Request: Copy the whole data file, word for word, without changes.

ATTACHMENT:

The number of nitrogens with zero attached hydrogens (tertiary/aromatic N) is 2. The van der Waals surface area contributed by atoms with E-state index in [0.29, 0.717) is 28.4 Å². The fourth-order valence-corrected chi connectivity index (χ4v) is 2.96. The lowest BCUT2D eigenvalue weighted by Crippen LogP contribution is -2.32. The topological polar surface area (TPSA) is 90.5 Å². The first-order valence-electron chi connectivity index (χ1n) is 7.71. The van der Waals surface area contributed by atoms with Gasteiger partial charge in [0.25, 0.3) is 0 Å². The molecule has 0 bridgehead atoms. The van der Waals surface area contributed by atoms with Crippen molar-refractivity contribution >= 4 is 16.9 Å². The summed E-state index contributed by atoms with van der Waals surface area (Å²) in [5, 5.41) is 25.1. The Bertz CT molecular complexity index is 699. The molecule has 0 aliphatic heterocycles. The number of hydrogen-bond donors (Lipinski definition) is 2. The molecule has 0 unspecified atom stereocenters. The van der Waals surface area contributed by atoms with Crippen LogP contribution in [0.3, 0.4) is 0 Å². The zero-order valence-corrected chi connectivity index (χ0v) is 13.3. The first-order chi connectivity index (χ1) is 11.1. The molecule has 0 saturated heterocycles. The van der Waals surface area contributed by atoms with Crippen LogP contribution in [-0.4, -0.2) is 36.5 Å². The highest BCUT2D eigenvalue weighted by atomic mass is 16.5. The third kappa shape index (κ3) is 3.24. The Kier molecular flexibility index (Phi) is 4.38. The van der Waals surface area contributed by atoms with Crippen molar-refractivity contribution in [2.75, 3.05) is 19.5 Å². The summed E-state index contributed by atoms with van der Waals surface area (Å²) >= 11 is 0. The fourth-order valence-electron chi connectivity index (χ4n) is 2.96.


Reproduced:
The number of nitrogens with zero attached hydrogens (tertiary/aromatic N) is 2. The van der Waals surface area contributed by atoms with E-state index in [0.29, 0.717) is 28.4 Å². The fourth-order valence-corrected chi connectivity index (χ4v) is 2.96. The lowest BCUT2D eigenvalue weighted by Crippen LogP contribution is -2.32. The topological polar surface area (TPSA) is 90.5 Å². The first-order valence-electron chi connectivity index (χ1n) is 7.71. The van der Waals surface area contributed by atoms with Gasteiger partial charge in [0.25, 0.3) is 0 Å². The molecule has 0 bridgehead atoms. The van der Waals surface area contributed by atoms with Crippen molar-refractivity contribution >= 4 is 16.9 Å². The summed E-state index contributed by atoms with van der Waals surface area (Å²) in [5, 5.41) is 25.1. The Bertz CT molecular complexity index is 699. The molecule has 0 aliphatic heterocycles. The number of hydrogen-bond donors (Lipinski definition) is 2. The molecule has 0 unspecified atom stereocenters. The van der Waals surface area contributed by atoms with Crippen LogP contribution in [0.3, 0.4) is 0 Å². The zero-order valence-corrected chi connectivity index (χ0v) is 13.3. The first-order chi connectivity index (χ1) is 11.1. The molecule has 0 saturated heterocycles. The van der Waals surface area contributed by atoms with Crippen LogP contribution in [-0.4, -0.2) is 36.5 Å². The highest BCUT2D eigenvalue weighted by atomic mass is 16.5. The third kappa shape index (κ3) is 3.24. The Kier molecular flexibility index (Phi) is 4.38. The van der Waals surface area contributed by atoms with Crippen molar-refractivity contribution in [2.75, 3.05) is 19.5 Å². The summed E-state index contributed by atoms with van der Waals surface area (Å²) >= 11 is 0. The fourth-order valence-electron chi connectivity index (χ4n) is 2.96.